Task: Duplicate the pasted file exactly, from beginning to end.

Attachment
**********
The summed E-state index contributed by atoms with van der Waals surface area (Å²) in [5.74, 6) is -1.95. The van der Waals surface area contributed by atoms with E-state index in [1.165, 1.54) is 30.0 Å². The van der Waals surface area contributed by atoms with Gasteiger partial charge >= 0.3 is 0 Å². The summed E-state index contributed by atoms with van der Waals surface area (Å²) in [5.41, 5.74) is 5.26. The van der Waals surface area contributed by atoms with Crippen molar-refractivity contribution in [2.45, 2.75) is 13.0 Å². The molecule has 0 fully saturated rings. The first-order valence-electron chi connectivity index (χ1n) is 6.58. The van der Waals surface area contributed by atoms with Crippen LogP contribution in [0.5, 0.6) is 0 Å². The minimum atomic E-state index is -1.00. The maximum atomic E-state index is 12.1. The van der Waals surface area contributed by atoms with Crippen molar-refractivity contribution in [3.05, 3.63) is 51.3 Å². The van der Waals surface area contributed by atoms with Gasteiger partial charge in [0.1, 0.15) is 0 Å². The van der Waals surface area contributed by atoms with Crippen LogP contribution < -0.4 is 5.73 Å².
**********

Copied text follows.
The summed E-state index contributed by atoms with van der Waals surface area (Å²) in [5.74, 6) is -1.95. The van der Waals surface area contributed by atoms with E-state index in [1.165, 1.54) is 30.0 Å². The van der Waals surface area contributed by atoms with Gasteiger partial charge >= 0.3 is 0 Å². The summed E-state index contributed by atoms with van der Waals surface area (Å²) in [5.41, 5.74) is 5.26. The van der Waals surface area contributed by atoms with Crippen molar-refractivity contribution in [2.45, 2.75) is 13.0 Å². The molecule has 0 fully saturated rings. The first-order valence-electron chi connectivity index (χ1n) is 6.58. The van der Waals surface area contributed by atoms with Crippen LogP contribution in [0.5, 0.6) is 0 Å². The minimum atomic E-state index is -1.00. The maximum atomic E-state index is 12.1. The van der Waals surface area contributed by atoms with Crippen molar-refractivity contribution in [3.05, 3.63) is 51.3 Å². The van der Waals surface area contributed by atoms with Gasteiger partial charge in [0.1, 0.15) is 0 Å². The van der Waals surface area contributed by atoms with Crippen LogP contribution < -0.4 is 5.73 Å².